Wednesday, June 23, 2010

Generally Speaking - About Afghanistan

There's obviously no need to rehash what was written about General Stanley McChrystal and his aids in the now infamous Rolling Stone article that shook DC more than the very real earthquake that rattled Ontario and Quebec today.

McChrystal is out. A political no-brainer for Obama.

The other shoe that dropped, however, is that Petraeus is in.

And what did candidate Obama have to say about the man he just nominated to head the ISAF surge?

Obama Gives Petraeus Remarks Low Marks

By ELI LAKE, Staff Reporter of the Sun | September 11, 2007

WASHINGTON — Senator Obama, the Democrat from Illinois seeking his party’s nomination for the presidency, is giving the Iraq progress report of General David Petraeus low marks, going so far as to claim the one clear success in Iraq in recent months — the rout of Al Qaeda in Anbar — has nothing to do with the military surge the general in Washington is defending.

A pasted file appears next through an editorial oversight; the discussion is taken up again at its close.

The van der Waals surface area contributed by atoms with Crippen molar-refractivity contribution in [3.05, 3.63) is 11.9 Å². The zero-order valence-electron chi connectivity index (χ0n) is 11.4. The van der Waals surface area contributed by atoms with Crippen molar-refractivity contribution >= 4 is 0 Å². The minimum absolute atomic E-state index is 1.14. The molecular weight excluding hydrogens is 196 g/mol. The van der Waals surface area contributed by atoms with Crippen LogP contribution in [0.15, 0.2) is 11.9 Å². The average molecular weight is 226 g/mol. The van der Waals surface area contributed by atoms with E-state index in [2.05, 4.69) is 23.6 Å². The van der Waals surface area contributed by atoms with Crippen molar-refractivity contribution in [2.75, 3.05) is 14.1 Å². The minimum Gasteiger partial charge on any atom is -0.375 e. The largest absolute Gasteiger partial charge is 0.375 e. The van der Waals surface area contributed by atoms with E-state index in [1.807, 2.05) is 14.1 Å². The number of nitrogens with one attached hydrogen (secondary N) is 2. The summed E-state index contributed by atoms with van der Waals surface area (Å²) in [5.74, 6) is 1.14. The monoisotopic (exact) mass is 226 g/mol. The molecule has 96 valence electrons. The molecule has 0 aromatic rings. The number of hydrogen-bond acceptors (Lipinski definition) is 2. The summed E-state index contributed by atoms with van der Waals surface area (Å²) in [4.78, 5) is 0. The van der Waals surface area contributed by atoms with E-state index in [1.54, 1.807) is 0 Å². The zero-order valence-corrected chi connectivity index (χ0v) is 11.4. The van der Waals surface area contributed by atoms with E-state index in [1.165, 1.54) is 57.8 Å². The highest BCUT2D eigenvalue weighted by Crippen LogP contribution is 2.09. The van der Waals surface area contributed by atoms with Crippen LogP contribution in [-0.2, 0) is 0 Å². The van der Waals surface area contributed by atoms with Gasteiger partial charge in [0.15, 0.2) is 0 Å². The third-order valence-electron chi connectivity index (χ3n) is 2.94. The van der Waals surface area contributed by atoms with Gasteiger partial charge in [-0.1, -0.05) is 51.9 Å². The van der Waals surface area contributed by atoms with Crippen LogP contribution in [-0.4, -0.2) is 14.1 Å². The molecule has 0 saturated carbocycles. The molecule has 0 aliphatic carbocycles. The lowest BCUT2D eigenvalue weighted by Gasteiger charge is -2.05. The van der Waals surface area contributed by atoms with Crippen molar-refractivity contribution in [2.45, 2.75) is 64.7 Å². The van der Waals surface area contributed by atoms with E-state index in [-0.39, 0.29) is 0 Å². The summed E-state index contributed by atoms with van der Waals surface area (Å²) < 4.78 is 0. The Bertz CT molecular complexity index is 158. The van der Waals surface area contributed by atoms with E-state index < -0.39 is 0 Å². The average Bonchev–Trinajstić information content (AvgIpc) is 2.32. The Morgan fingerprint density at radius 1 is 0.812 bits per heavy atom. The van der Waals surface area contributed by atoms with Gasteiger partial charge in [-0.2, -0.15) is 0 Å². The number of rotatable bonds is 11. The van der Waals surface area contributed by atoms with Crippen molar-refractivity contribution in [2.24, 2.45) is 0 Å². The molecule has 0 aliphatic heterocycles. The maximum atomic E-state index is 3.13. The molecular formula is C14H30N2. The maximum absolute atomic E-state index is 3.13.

“I’m not sure that the success in Anbar has anything to do with the surge,” Mr. Obama said today at the first of two hearings featuring General Petraeus and Ambassador Ryan Crocker. “You yourself said it was political.”
And yet president Obama bowed to McChrystal when he publicly shamed him to send tens of thousands more troops to Afghanistan for yet another military surge that's bound to end in failure - something even McChrystal now acknowledges.

Obama today:

He urged the Senate to confirm Petraeus swiftly and emphasized the Afghanistan strategy he announced in December was not shifting with McChrystal's departure.

"This is a change in personnel, but it is not a change in policy," Obama said.
That policy is killing record numbers of soldiers.

That policy may well slow down the withdrawal of US troops while painting a rosy picture that counts on collective amnesia about just how "successful" Petraeus' surge strategy was in Iraq.

Same war. Different commander. Same policy. Different outcome?

Not likely.

It wasn't McChrystal's policy implementation that Obama had a problem with. It was his insubordination.

Candidate Obama would have told president Obama not to have nominated McChrystal in the first place considering his track record. But candidate Obama and president Obama are two very different people - as we all know by now.

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